Hoyt expects the impact of the uncertainty of irrigation water and competing crops will reduce California alfalfa acreage in 2015. He believes alfalfa hay acres in the state's Imperial Valley will be lower as growers switch some ground to durum wheat due to better pricing than alfalfa hay.
Meanwhile, Hoyt expects alfalfa acreage will likely increase in other western states, including Arizona.
Another reason for the downward alfalfa hay price prediction is the dairy industry, the major marketplace for the California alfalfa industry. About 70 percent of the state’s alfalfa hay production is fed to dairy cows. The remainder is exported oversees or fed to horses or beef cattle in California.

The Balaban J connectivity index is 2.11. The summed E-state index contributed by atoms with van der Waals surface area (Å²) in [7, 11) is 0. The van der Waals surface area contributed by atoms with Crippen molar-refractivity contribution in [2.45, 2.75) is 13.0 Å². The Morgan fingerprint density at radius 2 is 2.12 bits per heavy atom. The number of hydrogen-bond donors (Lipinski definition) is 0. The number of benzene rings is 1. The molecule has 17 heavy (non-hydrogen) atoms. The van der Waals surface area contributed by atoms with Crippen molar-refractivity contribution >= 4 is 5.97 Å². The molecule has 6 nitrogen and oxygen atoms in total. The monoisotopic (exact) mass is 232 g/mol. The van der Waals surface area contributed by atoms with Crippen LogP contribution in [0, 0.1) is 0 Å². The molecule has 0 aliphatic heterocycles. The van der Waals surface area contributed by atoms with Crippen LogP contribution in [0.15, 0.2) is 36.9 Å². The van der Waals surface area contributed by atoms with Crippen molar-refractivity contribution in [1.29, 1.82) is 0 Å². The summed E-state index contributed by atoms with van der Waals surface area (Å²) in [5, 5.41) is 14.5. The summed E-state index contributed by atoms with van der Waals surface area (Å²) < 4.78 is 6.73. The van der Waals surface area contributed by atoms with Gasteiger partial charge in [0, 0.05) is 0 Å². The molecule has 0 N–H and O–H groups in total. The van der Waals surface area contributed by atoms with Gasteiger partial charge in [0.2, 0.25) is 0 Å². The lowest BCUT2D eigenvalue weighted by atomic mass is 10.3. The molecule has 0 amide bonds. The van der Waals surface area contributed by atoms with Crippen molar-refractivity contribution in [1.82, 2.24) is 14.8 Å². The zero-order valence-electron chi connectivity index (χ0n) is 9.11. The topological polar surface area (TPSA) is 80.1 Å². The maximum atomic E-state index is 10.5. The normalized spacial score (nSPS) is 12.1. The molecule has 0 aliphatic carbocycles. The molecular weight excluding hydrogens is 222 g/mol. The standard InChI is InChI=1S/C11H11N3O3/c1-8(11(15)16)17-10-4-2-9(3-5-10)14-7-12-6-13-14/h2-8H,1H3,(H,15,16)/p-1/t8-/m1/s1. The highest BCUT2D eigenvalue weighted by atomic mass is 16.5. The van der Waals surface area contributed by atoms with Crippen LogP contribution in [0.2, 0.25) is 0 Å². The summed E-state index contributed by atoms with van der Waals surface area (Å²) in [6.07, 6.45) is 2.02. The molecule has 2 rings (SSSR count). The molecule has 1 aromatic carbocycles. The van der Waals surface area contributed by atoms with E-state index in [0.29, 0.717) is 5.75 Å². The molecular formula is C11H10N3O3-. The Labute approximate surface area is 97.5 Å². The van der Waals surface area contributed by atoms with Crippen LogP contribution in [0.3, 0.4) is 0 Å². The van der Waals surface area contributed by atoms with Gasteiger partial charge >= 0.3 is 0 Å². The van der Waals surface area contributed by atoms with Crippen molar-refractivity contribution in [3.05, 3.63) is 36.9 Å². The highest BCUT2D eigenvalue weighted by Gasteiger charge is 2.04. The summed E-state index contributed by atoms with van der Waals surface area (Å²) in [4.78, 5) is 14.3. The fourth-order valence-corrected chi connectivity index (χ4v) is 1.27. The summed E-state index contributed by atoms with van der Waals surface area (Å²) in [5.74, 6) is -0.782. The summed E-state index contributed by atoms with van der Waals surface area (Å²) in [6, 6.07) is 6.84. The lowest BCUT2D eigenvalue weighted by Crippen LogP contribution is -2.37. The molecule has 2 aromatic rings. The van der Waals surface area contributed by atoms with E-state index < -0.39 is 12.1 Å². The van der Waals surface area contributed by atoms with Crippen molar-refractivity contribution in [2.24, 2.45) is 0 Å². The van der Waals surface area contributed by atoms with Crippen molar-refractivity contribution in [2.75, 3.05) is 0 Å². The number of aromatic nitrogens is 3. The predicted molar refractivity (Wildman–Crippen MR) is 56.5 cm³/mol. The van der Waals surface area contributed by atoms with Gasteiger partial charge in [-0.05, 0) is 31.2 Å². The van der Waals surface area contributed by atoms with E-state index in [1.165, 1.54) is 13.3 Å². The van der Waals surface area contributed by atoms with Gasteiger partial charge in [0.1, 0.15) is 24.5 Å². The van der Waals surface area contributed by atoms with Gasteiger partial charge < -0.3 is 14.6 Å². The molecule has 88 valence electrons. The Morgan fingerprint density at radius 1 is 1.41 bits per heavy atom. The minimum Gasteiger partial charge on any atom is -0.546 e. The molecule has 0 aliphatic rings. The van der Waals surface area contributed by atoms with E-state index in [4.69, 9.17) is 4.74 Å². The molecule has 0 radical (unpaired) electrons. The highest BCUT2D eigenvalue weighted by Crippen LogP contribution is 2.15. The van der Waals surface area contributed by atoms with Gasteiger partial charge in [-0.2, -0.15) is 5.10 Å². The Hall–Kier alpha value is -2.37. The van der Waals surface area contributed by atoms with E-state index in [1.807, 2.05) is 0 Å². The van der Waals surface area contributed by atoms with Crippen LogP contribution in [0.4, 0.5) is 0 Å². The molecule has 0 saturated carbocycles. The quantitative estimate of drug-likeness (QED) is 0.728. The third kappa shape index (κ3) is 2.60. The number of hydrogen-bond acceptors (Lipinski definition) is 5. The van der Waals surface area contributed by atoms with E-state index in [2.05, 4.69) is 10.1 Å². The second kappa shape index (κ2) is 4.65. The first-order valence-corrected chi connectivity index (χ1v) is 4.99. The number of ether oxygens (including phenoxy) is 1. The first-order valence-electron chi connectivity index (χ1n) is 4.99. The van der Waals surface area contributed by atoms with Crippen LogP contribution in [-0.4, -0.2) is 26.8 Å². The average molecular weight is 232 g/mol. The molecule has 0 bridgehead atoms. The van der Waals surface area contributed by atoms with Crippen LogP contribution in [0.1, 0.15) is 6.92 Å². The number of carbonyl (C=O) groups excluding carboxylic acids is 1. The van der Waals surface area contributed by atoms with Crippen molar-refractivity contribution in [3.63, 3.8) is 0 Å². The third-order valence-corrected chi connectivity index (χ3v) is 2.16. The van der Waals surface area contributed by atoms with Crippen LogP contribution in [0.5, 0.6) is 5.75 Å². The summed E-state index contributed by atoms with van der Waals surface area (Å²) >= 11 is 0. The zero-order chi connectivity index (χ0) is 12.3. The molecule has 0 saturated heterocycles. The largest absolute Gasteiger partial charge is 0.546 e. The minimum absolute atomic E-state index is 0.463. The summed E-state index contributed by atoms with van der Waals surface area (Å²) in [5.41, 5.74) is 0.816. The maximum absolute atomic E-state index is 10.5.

Milk prices have a major impact on the alfalfa industry. Three to four years ago, fluid milk prices fell like a rollercoaster at the Disney California Adventure Park to about $13 per hundredweight. In 2014, dairymen saw huge milk price increases averaging about $22 per hundredweight.
“Overall, 2014 was a great year for the dairy industry with record-high milk prices,” Hoyt said.
He followed that statement with a large asterisk as milk prices rapidly retreated in the fourth quarter of last year and early this year. Hoyt said one dairyman in central California said his breakeven cost was about $16 per hundredweight.
“The $5 per hundredweight price drop from September to December was ‘one heck of a drop.’”
There is concern where milk prices will head in the months ahead and how this would impact dairy decisions on alfalfa hay purchases.
“If prices for overbase milk in California drop to $14-$15 per hundredweight, this will reduce the price dairymen are willing to pay for alfalfa hay,” the market specialist said.